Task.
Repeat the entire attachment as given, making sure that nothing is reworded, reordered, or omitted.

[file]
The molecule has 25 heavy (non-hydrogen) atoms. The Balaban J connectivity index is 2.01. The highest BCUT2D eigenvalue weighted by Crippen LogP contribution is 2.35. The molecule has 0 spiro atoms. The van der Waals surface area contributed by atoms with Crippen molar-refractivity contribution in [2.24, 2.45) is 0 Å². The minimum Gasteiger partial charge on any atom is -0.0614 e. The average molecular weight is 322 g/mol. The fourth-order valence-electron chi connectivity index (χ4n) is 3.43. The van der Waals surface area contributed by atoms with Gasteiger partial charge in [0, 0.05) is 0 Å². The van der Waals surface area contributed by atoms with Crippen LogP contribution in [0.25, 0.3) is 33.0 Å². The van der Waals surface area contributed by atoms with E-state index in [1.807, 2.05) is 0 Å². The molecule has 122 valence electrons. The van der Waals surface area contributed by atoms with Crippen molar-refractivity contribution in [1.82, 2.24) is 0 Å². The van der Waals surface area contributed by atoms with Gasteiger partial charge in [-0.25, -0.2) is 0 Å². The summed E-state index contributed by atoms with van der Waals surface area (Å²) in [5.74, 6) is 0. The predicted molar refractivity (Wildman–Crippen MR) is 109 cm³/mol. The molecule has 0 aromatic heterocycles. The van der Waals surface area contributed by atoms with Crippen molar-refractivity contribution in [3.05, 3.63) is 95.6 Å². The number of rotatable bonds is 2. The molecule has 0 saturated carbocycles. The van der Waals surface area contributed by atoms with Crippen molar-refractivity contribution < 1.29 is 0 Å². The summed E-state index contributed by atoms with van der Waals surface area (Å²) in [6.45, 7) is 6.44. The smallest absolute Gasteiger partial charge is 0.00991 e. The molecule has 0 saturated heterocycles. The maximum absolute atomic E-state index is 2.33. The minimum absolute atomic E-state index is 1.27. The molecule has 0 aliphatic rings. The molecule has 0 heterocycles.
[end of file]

The molecule has 25 heavy (non-hydrogen) atoms. The Balaban J connectivity index is 2.01. The highest BCUT2D eigenvalue weighted by Crippen LogP contribution is 2.35. The molecule has 0 spiro atoms. The van der Waals surface area contributed by atoms with Crippen molar-refractivity contribution in [2.24, 2.45) is 0 Å². The minimum Gasteiger partial charge on any atom is -0.0614 e. The average molecular weight is 322 g/mol. The fourth-order valence-electron chi connectivity index (χ4n) is 3.43. The van der Waals surface area contributed by atoms with Gasteiger partial charge in [0, 0.05) is 0 Å². The van der Waals surface area contributed by atoms with Crippen LogP contribution in [0.25, 0.3) is 33.0 Å². The van der Waals surface area contributed by atoms with E-state index in [1.807, 2.05) is 0 Å². The molecule has 122 valence electrons. The van der Waals surface area contributed by atoms with Crippen molar-refractivity contribution in [1.82, 2.24) is 0 Å². The van der Waals surface area contributed by atoms with Gasteiger partial charge in [-0.25, -0.2) is 0 Å². The summed E-state index contributed by atoms with van der Waals surface area (Å²) in [5.74, 6) is 0. The predicted molar refractivity (Wildman–Crippen MR) is 109 cm³/mol. The molecule has 0 aromatic heterocycles. The van der Waals surface area contributed by atoms with Crippen molar-refractivity contribution in [3.05, 3.63) is 95.6 Å². The number of rotatable bonds is 2. The molecule has 0 saturated carbocycles. The van der Waals surface area contributed by atoms with Crippen molar-refractivity contribution < 1.29 is 0 Å². The summed E-state index contributed by atoms with van der Waals surface area (Å²) in [6.45, 7) is 6.44. The smallest absolute Gasteiger partial charge is 0.00991 e. The molecule has 0 saturated heterocycles. The maximum absolute atomic E-state index is 2.33. The minimum absolute atomic E-state index is 1.27. The molecule has 0 aliphatic rings. The molecule has 0 heterocycles.